In 1852, Mooring, about 24 years old, married his 19 year old first cousin, Willie Ann Nickels (their mothers were sisters with the last name of Lawrence). According to J. Randall Stanley, the couple eloped. Later accounts report that Wille Ann's family had opposed the marriage, leading to a "feud..among the opposing elements." Later, the families reconciled "after a fashion" to the extent that the 1860 Census lists the Moorings and their children living in the Nickels household. Willie Ann’s father, William Nickels Jr., was born about 1800 into a wealthy mercantile family in Maine, but had left for North Carolina for his health, marrying there and settling in Marianna in the 1830s. Nickels became a prosperous merchant and tavern keeper - the Nickels family ranked 14th in wealth among Jackson County families in the 1860 census.

Nickels operated a store in Marianna with his partner, Thomas Gautier (whose children make an appearance throwing rocks in T. Thomas Fortune’s After War Times). Mooring had a credit account at his father-in-law's store where he purchased provisions. Nickels also informally served as Mooring’s agent, presumably taking care of his daughter’s finances when Mooring was traveling. When Mooring was seized by the Union column after the Battle of Marianna in late 1864 and imprisoned in Elmira, Nickels again took control of Mooring’s finances on behalf of Willie Ann. Mooring later claimed he had left a large sum of money, perhaps $30,000, in Nickels’ control.

Even though Nickels continued to represent Mooring intermittently after Mooring’s return to Marianna in mid-1865, Nickels’ conduct as agent for his son-in-law apparently was the source of some tension between the two men whom, we can suppose, were predisposed to view each other warily. Nickels’ own statement about the arrangement suggests his casual approach: “I was agent for Mooring for part of the time the accounts were kept, can’t designate the time. I had some Confederate money of Mooring’s in hand; can’t state that amount. I suppose I have of his in hand two or three thousand dollars. I was agent for him at different times. Sometimes could not satisfy him, and I would cease. Can’t say when agencies commenced or closed; have nothing to show this.” Nickels’ informality toward Mooring’s affairs strikingly contrasts with his careful accounting of Mooring’s debts to the Nickels & Gautier firm. Mooring stopped his account with the firm in July 1867, probably about the time William Nickels and Thomas Gautier dissolved their partnership.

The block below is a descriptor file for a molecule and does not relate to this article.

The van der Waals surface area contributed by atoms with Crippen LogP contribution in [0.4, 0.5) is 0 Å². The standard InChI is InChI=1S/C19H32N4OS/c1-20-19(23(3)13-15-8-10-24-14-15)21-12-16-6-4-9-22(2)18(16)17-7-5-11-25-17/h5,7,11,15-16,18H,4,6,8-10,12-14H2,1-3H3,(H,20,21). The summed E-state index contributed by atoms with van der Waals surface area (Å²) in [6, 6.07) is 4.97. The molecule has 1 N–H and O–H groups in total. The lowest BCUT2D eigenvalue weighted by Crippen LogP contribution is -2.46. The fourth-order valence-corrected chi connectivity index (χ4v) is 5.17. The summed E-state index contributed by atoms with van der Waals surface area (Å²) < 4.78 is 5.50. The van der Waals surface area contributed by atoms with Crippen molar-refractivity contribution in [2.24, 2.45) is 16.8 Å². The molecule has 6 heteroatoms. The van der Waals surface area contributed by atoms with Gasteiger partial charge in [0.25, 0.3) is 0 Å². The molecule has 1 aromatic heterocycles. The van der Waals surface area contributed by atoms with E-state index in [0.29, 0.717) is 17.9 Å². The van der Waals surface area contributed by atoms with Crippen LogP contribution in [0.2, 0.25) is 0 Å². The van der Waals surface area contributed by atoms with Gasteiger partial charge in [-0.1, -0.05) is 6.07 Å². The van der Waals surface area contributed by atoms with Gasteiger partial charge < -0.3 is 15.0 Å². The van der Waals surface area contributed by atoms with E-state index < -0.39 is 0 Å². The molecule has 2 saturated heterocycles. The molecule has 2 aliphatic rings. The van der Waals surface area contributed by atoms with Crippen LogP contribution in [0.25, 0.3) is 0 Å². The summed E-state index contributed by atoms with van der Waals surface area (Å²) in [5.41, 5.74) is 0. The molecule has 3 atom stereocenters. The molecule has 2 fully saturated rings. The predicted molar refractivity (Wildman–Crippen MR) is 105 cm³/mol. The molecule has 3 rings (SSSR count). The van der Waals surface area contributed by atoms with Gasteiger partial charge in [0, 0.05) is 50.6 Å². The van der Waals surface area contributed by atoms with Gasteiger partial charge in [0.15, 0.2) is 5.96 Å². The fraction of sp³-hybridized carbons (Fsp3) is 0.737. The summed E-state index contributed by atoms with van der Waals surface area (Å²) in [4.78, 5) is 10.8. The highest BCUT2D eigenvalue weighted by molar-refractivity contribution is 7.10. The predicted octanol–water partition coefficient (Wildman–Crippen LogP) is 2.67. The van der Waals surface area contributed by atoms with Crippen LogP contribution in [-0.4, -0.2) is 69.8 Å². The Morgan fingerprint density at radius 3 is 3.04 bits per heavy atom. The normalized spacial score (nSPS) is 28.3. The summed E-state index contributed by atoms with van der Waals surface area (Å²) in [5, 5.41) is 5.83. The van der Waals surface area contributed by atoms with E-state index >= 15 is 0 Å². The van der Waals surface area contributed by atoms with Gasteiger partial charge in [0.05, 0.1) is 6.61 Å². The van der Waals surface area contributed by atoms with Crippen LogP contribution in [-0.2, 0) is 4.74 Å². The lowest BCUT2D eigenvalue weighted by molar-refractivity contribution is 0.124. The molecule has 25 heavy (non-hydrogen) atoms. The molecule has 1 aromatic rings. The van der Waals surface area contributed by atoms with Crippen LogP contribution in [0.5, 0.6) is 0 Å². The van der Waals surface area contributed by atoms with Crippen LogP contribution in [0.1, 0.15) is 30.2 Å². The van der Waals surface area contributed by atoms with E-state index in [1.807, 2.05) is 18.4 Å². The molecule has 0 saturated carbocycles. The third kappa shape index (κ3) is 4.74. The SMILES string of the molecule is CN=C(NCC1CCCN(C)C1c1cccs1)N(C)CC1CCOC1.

The dissolution of Nickels & Gautier was announced in the Marianna Courier in January 1868, along with a notification that William Nickels would settle the firm’s business and accounts.

The Nickels family's standing seems to have fallen in the wake of the war.  William Nickels, now in his 70s, had fallen far in relative wealth compared to his peers, which was typical for planters, but not merchants after the upheaval of defeat and Emancipation. Nickels still managed to buy the enormous Bellamy mansion from Gautier at a steep discount, probably as a result of the same financial distress that led to the end of their partnership.  [For information and pictures of the "Bellamy Nickels mansion, See http://www.rootsweb.ancestry.com/~fljackso/Bellamy/Nickels.html ].

At the same time, it seems that a wide rift had opened up between Mooring and Nickels. In January 1872, Nickels sued his son-in-law in the Florida circuit court for $1,388 for “goods, wares and merchandise sold and delivered” to Mooring by the now long defunct Nickels & Gautier firm. Lawsuits among neighbors and even friends were common in Jackson County at this time when litigation was a favorite participatory sport. Nickels, however, pursued this claim with particular vehemence.

Mooring apparently argued that the claim had already been paid by Nickels out of Mooring’s finances that he controlled. Nevertheless, prior to trial, Mooring approached Gautier and delivered to him a check drawn on a New York bank for $600. In return, Gautier gave Mooring a receipt on behalf of Nickels & Gautier confirming that this payment settled “all demands” by the firm against Mooring.

Learning from Mooring’s lawyer, D. L. McKinnon, about the settlement with Gautier, Nickels was initially befuddled, then livid. Approached by McKinnon to learn about his intentions regarding the pending litigation, Nickels insisted that he would “fight it out.” Claiming that his son-in-law and former partner had colluded to defraud him, Nickels proceeded with the lawsuit against Mooring. The jury found for Mooring, concluding that Gautier as a partner to the Nickels & Gautier, had the authority to settle the debt owed the firm.